Rabbit Nutrition

Summarized Recommendation

Feed a full serving (as recommended by the manufacturer) of a quality, "complete" pellet.  I feed Kent/Blue Seal pellets which can be found here https://www.tractorsupply.com/tsc/product/kent-home-fresh-pro-hutch-16-50-lb?cm_vc=-10005.  A grass hay can be fed in addition to provide additional long-stem fiber but the pellets are providing the majority of the nutrition.  For a detailed explanation of the "why" for this recommendation and instructions for transitioning to new feed, see the full article below.  

Transition Feeding

Rabbits have sensitive digestion, especially juveniles, so it is very important to slowly transition them onto any new foods whether that be a different brand of pellet or a new green/vegetable being fed as a treat.  When the rabbit is very young, it slowly nibbles the feed that the mother is eating (as well as her cecotropes) which gradually primes its digestion for that type of food.  Feeding something very different suddenly, such as fresh greens if they were only used to pellets and dry hay, can be fatal.  Because of this, it is very important to feed them the same food that they were started on and slowly transition onto anything new.  When going from dry to fresh foods, the risk is much higher so we recommend waiting until the rabbit is an adult (6 months of age) before slowly introducing the fresh treat.  

We send all rabbits home with a small bag of the pellets that they have been eating.  If you can find the same pellet, it is ideal to continue with that.  However, a similar, quality pellet can be introduced by gradually changing the proportions from mostly original food to mostly new food over about a week.  Offering plenty of dry grass hay can help this process and is a very low-risk food.  Watch for signs of a new food not agreeing with the rabbit such as loose stool or loss of appetite.  

Why do we recommend a quality pellet as the rabbit's main diet?

First, what is known about what nutrients a rabbit's diet should contain?

The National Research Council (NRC) publishes the standards for the nutritional requirements of animals including rabbits.  All animals have certain "requirements" for macronutrients (i.e. protein, fiber, fat, and carbohydrates) and micronutrients (i.e. vitamins and minerals) that are needed for their bodies to perform basic functions like providing energy, maintaining body structure such as muscle and bone, and regulating the chemical processes in the body.  Dietary recommendations for rabbits should be using these nutritional requirements as the baseline for their recommendations, but unfortunately, many do not.  If you are already feeding your rabbit(s) a certain way, I encourage you to look at the nutritional label of what you are feeding and compare it to these requirements.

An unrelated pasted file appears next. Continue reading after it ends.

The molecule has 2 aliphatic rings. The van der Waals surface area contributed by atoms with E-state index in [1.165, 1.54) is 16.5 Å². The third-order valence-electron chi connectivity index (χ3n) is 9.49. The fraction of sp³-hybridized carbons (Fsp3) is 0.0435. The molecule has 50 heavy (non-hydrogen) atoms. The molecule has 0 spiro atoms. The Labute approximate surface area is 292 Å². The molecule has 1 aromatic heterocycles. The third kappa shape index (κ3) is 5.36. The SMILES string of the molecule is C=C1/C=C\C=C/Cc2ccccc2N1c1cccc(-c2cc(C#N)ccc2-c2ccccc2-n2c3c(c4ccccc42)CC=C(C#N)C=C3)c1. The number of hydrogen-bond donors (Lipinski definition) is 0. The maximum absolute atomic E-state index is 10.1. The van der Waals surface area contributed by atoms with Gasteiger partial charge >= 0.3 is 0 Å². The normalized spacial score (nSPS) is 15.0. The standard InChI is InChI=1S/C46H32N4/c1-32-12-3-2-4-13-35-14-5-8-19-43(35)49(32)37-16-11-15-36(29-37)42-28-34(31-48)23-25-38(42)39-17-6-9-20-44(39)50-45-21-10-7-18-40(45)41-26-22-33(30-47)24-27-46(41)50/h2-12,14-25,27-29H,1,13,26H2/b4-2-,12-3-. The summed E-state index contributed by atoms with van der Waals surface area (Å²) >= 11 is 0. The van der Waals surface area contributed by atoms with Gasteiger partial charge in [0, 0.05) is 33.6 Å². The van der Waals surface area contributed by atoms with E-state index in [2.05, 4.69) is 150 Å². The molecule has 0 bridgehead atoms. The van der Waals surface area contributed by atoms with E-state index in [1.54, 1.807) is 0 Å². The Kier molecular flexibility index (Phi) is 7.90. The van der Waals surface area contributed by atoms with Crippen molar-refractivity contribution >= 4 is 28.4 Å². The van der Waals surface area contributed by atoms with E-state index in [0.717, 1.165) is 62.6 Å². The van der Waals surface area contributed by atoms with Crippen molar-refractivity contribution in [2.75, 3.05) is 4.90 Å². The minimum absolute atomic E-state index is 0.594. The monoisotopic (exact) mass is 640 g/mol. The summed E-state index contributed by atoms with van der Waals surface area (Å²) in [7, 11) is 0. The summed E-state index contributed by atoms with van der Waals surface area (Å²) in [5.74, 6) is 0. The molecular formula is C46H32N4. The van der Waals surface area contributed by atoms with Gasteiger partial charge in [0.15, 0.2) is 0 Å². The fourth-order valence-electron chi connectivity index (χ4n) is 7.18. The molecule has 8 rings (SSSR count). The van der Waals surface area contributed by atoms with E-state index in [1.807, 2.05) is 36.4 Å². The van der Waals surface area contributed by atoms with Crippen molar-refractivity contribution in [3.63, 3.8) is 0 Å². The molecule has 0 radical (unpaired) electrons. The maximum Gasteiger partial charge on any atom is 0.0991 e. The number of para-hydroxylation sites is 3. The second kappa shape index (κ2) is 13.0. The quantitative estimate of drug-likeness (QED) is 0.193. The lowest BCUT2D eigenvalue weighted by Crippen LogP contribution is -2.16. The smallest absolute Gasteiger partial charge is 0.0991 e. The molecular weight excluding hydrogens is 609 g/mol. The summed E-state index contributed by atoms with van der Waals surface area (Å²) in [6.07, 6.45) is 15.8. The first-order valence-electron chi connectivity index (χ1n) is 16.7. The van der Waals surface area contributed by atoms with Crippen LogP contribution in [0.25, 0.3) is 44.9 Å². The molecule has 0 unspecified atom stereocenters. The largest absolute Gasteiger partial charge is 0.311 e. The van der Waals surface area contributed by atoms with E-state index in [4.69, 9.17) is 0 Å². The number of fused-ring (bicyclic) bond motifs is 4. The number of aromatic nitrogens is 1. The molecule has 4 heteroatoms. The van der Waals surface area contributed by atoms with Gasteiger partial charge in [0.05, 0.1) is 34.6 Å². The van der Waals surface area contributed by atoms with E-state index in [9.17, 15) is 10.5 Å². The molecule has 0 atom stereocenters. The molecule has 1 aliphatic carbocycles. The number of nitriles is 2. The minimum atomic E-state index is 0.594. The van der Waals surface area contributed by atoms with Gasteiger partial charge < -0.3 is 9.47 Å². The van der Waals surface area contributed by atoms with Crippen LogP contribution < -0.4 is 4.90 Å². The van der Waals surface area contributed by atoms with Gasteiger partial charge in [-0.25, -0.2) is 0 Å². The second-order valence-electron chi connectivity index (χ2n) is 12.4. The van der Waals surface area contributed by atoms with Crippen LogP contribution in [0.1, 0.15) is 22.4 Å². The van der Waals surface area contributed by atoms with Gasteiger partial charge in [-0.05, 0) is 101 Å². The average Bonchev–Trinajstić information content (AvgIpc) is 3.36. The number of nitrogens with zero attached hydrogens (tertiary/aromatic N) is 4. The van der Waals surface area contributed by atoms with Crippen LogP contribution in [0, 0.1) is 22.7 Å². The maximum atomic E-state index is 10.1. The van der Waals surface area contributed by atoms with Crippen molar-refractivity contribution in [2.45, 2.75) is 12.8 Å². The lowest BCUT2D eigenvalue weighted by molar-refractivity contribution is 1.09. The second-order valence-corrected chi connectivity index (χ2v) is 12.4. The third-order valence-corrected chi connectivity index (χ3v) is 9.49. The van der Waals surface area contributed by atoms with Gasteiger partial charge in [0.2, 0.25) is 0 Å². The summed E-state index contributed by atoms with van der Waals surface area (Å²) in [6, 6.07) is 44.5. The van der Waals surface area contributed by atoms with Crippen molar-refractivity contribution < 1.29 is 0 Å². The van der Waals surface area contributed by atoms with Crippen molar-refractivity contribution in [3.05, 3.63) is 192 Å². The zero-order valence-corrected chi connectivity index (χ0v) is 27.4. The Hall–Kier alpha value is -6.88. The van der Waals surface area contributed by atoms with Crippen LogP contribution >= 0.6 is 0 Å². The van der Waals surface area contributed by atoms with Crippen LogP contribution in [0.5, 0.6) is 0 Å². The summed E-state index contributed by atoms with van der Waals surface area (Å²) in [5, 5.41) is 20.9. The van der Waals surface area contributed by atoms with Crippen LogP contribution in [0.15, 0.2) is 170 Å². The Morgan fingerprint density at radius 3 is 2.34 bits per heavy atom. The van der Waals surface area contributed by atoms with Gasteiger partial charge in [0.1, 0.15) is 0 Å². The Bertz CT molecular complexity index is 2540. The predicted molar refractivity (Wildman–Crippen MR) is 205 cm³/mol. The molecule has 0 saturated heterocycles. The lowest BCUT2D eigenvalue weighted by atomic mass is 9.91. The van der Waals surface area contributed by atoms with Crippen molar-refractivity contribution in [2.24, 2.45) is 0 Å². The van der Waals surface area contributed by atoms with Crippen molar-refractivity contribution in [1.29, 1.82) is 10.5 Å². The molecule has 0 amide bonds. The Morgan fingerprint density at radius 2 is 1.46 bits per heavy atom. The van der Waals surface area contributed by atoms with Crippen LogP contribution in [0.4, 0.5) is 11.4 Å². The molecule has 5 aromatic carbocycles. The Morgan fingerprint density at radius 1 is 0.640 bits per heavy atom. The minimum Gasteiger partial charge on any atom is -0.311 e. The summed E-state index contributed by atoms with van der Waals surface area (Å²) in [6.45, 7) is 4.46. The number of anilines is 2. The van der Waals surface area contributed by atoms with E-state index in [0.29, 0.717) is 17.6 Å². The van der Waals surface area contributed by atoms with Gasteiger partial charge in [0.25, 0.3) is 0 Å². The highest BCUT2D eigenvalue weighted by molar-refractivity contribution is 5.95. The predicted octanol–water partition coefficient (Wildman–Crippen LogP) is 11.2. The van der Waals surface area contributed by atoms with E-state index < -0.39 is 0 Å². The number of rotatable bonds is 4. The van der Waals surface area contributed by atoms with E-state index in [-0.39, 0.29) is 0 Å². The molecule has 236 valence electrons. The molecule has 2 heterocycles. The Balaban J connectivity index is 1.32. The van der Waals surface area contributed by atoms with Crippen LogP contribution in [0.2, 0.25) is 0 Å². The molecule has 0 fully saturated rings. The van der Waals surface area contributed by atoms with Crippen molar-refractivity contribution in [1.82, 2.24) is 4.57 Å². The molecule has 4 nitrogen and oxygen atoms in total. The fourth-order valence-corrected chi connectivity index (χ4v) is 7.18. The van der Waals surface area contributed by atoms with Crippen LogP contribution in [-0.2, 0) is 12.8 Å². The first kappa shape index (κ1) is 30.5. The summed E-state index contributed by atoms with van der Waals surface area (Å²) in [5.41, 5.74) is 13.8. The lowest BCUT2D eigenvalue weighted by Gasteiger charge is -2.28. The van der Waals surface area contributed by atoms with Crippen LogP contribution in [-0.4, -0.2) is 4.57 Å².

There is no one-size-fits-all diet for rabbits with nutritional requirements varying by stage of life and production (see table below).  There are certainly other factors impacting nutritional requirements with one example being Angora breeds commonly fed a higher protein feed to support fiber growth (Lebas et al. 2010), so other considerations such as that will impact how to balance the rabbit's diet beyond general recommendations.

Below is a simple table including some of the main nutritional considerations (see sources for a more expansive list) for the four main stages of life and production.  Included are the recommendations by the National Research Council (NRC) for rabbits in addition to work done by F. Lebas who reported slightly higher nutritional requirements in many situations.  

You can see that "maintenance" rabbits have the lowest nutritional requirements.  Maintenance rabbits are rabbits that are fully grown and are not pregnant or raising litters, so pet rabbits, adult bucks, and does that are not actively breeding would fall under this category.  Growing kits and pregnant does have similar requirements of more digestible energy and higher protein especially.  Does that are nursing kits have notably higher requirements as well and it is very important to make sure they are meeting these requirements for adequate milk production and to allow the doe to maintain her body condition.  

What happens if a rabbit's diet does not align with its nutritional requirements?